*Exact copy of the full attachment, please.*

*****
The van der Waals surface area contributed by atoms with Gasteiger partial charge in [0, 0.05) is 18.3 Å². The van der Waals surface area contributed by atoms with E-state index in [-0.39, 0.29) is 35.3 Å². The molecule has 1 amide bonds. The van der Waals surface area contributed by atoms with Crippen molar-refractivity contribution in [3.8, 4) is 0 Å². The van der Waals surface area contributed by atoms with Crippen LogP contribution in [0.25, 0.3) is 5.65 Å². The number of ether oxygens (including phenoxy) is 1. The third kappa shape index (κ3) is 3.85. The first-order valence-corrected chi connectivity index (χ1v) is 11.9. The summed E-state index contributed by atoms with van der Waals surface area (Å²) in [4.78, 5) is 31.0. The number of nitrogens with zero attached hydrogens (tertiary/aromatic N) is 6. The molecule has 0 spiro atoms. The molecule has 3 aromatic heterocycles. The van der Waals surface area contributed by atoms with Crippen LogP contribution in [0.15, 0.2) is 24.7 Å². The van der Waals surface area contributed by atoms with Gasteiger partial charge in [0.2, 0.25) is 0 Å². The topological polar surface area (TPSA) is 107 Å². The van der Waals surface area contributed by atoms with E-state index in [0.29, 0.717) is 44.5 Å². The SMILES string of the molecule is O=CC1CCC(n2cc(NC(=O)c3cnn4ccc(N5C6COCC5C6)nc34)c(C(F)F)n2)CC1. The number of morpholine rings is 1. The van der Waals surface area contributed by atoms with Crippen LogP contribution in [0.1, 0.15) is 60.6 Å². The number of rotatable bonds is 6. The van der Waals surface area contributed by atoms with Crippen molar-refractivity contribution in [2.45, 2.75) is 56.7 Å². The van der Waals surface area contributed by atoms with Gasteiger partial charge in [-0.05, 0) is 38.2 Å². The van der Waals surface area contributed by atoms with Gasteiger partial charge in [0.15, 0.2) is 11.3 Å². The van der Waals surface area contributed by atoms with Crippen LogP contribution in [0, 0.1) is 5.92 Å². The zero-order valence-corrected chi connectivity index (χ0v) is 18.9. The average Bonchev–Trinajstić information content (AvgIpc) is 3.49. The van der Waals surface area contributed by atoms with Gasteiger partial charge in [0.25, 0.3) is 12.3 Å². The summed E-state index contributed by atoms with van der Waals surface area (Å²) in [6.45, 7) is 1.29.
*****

The van der Waals surface area contributed by atoms with Gasteiger partial charge in [0, 0.05) is 18.3 Å². The van der Waals surface area contributed by atoms with E-state index in [-0.39, 0.29) is 35.3 Å². The molecule has 1 amide bonds. The van der Waals surface area contributed by atoms with Crippen molar-refractivity contribution in [3.8, 4) is 0 Å². The van der Waals surface area contributed by atoms with Crippen LogP contribution in [0.25, 0.3) is 5.65 Å². The number of ether oxygens (including phenoxy) is 1. The third kappa shape index (κ3) is 3.85. The first-order valence-corrected chi connectivity index (χ1v) is 11.9. The summed E-state index contributed by atoms with van der Waals surface area (Å²) in [4.78, 5) is 31.0. The number of nitrogens with zero attached hydrogens (tertiary/aromatic N) is 6. The molecule has 0 spiro atoms. The molecule has 3 aromatic heterocycles. The van der Waals surface area contributed by atoms with Crippen LogP contribution in [0.15, 0.2) is 24.7 Å². The van der Waals surface area contributed by atoms with Gasteiger partial charge in [0.2, 0.25) is 0 Å². The topological polar surface area (TPSA) is 107 Å². The van der Waals surface area contributed by atoms with E-state index in [0.29, 0.717) is 44.5 Å². The SMILES string of the molecule is O=CC1CCC(n2cc(NC(=O)c3cnn4ccc(N5C6COCC5C6)nc34)c(C(F)F)n2)CC1. The number of morpholine rings is 1. The van der Waals surface area contributed by atoms with Crippen LogP contribution in [0.1, 0.15) is 60.6 Å². The number of rotatable bonds is 6. The van der Waals surface area contributed by atoms with Crippen molar-refractivity contribution in [2.45, 2.75) is 56.7 Å². The van der Waals surface area contributed by atoms with Gasteiger partial charge in [-0.05, 0) is 38.2 Å². The van der Waals surface area contributed by atoms with Gasteiger partial charge in [0.15, 0.2) is 11.3 Å². The van der Waals surface area contributed by atoms with Crippen LogP contribution in [0, 0.1) is 5.92 Å². The zero-order valence-corrected chi connectivity index (χ0v) is 18.9. The average Bonchev–Trinajstić information content (AvgIpc) is 3.49. The van der Waals surface area contributed by atoms with Gasteiger partial charge in [0.25, 0.3) is 12.3 Å². The summed E-state index contributed by atoms with van der Waals surface area (Å²) in [6.45, 7) is 1.29.